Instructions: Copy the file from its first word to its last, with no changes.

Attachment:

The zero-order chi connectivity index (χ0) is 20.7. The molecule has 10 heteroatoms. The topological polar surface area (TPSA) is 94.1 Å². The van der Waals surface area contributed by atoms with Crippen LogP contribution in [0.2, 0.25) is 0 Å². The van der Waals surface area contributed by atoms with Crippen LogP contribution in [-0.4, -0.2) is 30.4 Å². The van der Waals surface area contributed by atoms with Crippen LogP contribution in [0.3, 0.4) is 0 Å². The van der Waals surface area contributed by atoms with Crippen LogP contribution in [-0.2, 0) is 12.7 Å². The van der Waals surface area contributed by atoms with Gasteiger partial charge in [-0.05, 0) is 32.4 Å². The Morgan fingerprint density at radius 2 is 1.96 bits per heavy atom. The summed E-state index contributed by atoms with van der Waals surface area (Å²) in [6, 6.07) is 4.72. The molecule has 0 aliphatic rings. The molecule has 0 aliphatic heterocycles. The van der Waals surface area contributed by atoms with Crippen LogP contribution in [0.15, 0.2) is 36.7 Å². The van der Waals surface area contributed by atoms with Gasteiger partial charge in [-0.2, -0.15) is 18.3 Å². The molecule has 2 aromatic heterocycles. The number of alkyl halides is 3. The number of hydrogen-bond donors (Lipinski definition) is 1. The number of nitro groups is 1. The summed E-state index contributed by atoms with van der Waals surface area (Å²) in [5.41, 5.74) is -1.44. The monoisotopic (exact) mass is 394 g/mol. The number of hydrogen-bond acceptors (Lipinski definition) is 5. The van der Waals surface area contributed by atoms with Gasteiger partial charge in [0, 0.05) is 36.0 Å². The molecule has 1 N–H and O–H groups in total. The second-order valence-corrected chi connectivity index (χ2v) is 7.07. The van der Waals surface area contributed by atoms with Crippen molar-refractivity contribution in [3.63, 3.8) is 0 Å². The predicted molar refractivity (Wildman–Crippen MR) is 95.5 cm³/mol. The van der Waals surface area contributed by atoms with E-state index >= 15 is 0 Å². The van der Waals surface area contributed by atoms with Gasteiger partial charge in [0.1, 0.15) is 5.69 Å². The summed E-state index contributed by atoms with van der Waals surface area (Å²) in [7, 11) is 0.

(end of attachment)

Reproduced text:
The zero-order chi connectivity index (χ0) is 20.7. The molecule has 10 heteroatoms. The topological polar surface area (TPSA) is 94.1 Å². The van der Waals surface area contributed by atoms with Crippen LogP contribution in [0.2, 0.25) is 0 Å². The van der Waals surface area contributed by atoms with Crippen LogP contribution in [-0.4, -0.2) is 30.4 Å². The van der Waals surface area contributed by atoms with Crippen LogP contribution in [0.3, 0.4) is 0 Å². The van der Waals surface area contributed by atoms with Crippen LogP contribution in [-0.2, 0) is 12.7 Å². The van der Waals surface area contributed by atoms with Gasteiger partial charge in [-0.05, 0) is 32.4 Å². The Morgan fingerprint density at radius 2 is 1.96 bits per heavy atom. The summed E-state index contributed by atoms with van der Waals surface area (Å²) in [6, 6.07) is 4.72. The molecule has 0 aliphatic rings. The molecule has 0 aliphatic heterocycles. The van der Waals surface area contributed by atoms with Crippen LogP contribution in [0.15, 0.2) is 36.7 Å². The van der Waals surface area contributed by atoms with Gasteiger partial charge in [-0.2, -0.15) is 18.3 Å². The molecule has 2 aromatic heterocycles. The number of alkyl halides is 3. The number of hydrogen-bond donors (Lipinski definition) is 1. The number of nitro groups is 1. The summed E-state index contributed by atoms with van der Waals surface area (Å²) in [5.41, 5.74) is -1.44. The monoisotopic (exact) mass is 394 g/mol. The number of hydrogen-bond acceptors (Lipinski definition) is 5. The van der Waals surface area contributed by atoms with Gasteiger partial charge in [0, 0.05) is 36.0 Å². The molecule has 1 N–H and O–H groups in total. The second-order valence-corrected chi connectivity index (χ2v) is 7.07. The van der Waals surface area contributed by atoms with Crippen molar-refractivity contribution in [3.63, 3.8) is 0 Å². The predicted molar refractivity (Wildman–Crippen MR) is 95.5 cm³/mol. The van der Waals surface area contributed by atoms with E-state index >= 15 is 0 Å². The van der Waals surface area contributed by atoms with Gasteiger partial charge in [0.1, 0.15) is 5.69 Å². The summed E-state index contributed by atoms with van der Waals surface area (Å²) in [7, 11) is 0.